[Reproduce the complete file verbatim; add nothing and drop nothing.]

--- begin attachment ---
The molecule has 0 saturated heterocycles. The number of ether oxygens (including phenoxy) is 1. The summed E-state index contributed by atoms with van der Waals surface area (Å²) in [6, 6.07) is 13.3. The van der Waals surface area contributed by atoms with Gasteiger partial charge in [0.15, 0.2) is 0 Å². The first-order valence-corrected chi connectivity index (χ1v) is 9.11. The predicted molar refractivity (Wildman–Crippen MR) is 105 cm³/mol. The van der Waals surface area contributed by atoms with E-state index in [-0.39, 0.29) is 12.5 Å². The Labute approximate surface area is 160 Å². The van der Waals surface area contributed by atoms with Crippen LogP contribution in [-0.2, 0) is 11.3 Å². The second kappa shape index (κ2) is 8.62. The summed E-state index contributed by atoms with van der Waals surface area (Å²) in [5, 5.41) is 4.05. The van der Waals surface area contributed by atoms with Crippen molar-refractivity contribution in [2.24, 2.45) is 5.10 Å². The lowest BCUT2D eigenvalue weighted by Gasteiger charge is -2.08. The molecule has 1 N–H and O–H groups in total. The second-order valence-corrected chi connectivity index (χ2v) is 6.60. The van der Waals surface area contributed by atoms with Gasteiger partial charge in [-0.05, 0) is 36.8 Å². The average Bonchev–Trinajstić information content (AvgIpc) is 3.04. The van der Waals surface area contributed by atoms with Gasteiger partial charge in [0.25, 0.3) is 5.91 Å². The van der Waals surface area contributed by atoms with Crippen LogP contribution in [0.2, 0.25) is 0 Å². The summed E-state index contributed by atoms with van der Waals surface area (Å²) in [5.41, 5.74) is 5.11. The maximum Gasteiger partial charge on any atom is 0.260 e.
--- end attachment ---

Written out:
The molecule has 0 saturated heterocycles. The number of ether oxygens (including phenoxy) is 1. The summed E-state index contributed by atoms with van der Waals surface area (Å²) in [6, 6.07) is 13.3. The van der Waals surface area contributed by atoms with Gasteiger partial charge in [0.15, 0.2) is 0 Å². The first-order valence-corrected chi connectivity index (χ1v) is 9.11. The predicted molar refractivity (Wildman–Crippen MR) is 105 cm³/mol. The van der Waals surface area contributed by atoms with E-state index in [-0.39, 0.29) is 12.5 Å². The Labute approximate surface area is 160 Å². The van der Waals surface area contributed by atoms with Crippen LogP contribution in [-0.2, 0) is 11.3 Å². The second kappa shape index (κ2) is 8.62. The summed E-state index contributed by atoms with van der Waals surface area (Å²) in [5, 5.41) is 4.05. The van der Waals surface area contributed by atoms with Crippen molar-refractivity contribution in [2.24, 2.45) is 5.10 Å². The lowest BCUT2D eigenvalue weighted by Gasteiger charge is -2.08. The molecule has 1 N–H and O–H groups in total. The second-order valence-corrected chi connectivity index (χ2v) is 6.60. The van der Waals surface area contributed by atoms with Gasteiger partial charge in [-0.05, 0) is 36.8 Å². The average Bonchev–Trinajstić information content (AvgIpc) is 3.04. The van der Waals surface area contributed by atoms with Gasteiger partial charge in [0.25, 0.3) is 5.91 Å². The van der Waals surface area contributed by atoms with Crippen LogP contribution in [0.2, 0.25) is 0 Å². The summed E-state index contributed by atoms with van der Waals surface area (Å²) in [5.41, 5.74) is 5.11. The maximum Gasteiger partial charge on any atom is 0.260 e.